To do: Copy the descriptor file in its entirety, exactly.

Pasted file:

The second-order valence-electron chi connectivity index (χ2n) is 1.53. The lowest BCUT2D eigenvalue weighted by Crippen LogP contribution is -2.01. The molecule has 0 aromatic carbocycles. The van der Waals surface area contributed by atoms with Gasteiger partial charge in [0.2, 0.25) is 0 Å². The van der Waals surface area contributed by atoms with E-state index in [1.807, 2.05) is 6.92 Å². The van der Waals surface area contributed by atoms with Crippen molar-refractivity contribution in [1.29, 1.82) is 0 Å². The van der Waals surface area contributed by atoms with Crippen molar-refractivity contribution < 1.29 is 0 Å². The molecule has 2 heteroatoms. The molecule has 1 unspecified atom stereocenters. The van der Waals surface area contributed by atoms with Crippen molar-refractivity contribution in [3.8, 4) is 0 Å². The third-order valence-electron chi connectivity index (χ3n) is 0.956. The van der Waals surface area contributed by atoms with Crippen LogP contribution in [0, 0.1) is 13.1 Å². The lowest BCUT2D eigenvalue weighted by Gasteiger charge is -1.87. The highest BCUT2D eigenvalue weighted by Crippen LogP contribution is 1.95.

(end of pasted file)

The second-order valence-electron chi connectivity index (χ2n) is 1.53. The lowest BCUT2D eigenvalue weighted by Crippen LogP contribution is -2.01. The molecule has 0 aromatic carbocycles. The van der Waals surface area contributed by atoms with Gasteiger partial charge in [0.2, 0.25) is 0 Å². The van der Waals surface area contributed by atoms with E-state index in [1.807, 2.05) is 6.92 Å². The van der Waals surface area contributed by atoms with Crippen molar-refractivity contribution in [1.29, 1.82) is 0 Å². The van der Waals surface area contributed by atoms with Crippen molar-refractivity contribution < 1.29 is 0 Å². The molecule has 2 heteroatoms. The molecule has 1 unspecified atom stereocenters. The van der Waals surface area contributed by atoms with Crippen molar-refractivity contribution in [3.8, 4) is 0 Å². The third-order valence-electron chi connectivity index (χ3n) is 0.956. The van der Waals surface area contributed by atoms with Crippen LogP contribution in [0, 0.1) is 13.1 Å². The lowest BCUT2D eigenvalue weighted by Gasteiger charge is -1.87. The highest BCUT2D eigenvalue weighted by Crippen LogP contribution is 1.95.